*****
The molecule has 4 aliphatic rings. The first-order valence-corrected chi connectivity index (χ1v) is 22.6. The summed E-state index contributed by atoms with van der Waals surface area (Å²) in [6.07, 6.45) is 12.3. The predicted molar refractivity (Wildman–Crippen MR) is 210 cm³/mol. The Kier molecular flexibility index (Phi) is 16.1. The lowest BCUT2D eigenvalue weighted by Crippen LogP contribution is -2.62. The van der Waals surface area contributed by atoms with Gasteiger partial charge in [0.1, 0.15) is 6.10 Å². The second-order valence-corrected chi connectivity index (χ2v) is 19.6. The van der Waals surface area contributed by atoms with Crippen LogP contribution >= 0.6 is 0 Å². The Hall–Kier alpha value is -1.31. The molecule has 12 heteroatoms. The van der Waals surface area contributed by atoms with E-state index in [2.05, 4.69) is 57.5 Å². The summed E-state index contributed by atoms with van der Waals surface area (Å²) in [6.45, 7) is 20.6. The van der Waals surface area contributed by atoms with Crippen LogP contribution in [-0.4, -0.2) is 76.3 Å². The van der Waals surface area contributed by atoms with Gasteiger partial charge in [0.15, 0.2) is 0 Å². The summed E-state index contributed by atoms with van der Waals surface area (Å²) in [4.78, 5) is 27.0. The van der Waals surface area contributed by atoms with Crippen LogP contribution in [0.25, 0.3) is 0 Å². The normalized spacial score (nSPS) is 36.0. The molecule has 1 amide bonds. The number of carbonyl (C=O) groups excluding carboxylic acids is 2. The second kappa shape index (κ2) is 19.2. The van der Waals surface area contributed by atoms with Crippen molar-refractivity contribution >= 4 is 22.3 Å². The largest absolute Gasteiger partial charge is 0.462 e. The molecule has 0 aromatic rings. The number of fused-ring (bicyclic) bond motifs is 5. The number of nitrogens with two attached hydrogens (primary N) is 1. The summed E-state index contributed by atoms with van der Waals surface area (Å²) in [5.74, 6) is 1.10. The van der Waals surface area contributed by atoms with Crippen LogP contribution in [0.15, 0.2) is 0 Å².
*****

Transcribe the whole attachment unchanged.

The molecule has 4 aliphatic rings. The first-order valence-corrected chi connectivity index (χ1v) is 22.6. The summed E-state index contributed by atoms with van der Waals surface area (Å²) in [6.07, 6.45) is 12.3. The predicted molar refractivity (Wildman–Crippen MR) is 210 cm³/mol. The Kier molecular flexibility index (Phi) is 16.1. The lowest BCUT2D eigenvalue weighted by Crippen LogP contribution is -2.62. The van der Waals surface area contributed by atoms with Gasteiger partial charge in [0.1, 0.15) is 6.10 Å². The second-order valence-corrected chi connectivity index (χ2v) is 19.6. The van der Waals surface area contributed by atoms with Crippen LogP contribution >= 0.6 is 0 Å². The Hall–Kier alpha value is -1.31. The molecule has 12 heteroatoms. The van der Waals surface area contributed by atoms with E-state index in [2.05, 4.69) is 57.5 Å². The summed E-state index contributed by atoms with van der Waals surface area (Å²) in [6.45, 7) is 20.6. The van der Waals surface area contributed by atoms with Crippen LogP contribution in [-0.4, -0.2) is 76.3 Å². The van der Waals surface area contributed by atoms with Gasteiger partial charge in [0.15, 0.2) is 0 Å². The summed E-state index contributed by atoms with van der Waals surface area (Å²) in [4.78, 5) is 27.0. The van der Waals surface area contributed by atoms with Crippen LogP contribution in [0.25, 0.3) is 0 Å². The normalized spacial score (nSPS) is 36.0. The molecule has 1 amide bonds. The number of carbonyl (C=O) groups excluding carboxylic acids is 2. The second kappa shape index (κ2) is 19.2. The van der Waals surface area contributed by atoms with Crippen molar-refractivity contribution >= 4 is 22.3 Å². The largest absolute Gasteiger partial charge is 0.462 e. The molecule has 0 aromatic rings. The number of fused-ring (bicyclic) bond motifs is 5. The number of nitrogens with two attached hydrogens (primary N) is 1. The summed E-state index contributed by atoms with van der Waals surface area (Å²) in [5.74, 6) is 1.10. The van der Waals surface area contributed by atoms with Crippen LogP contribution in [0.15, 0.2) is 0 Å².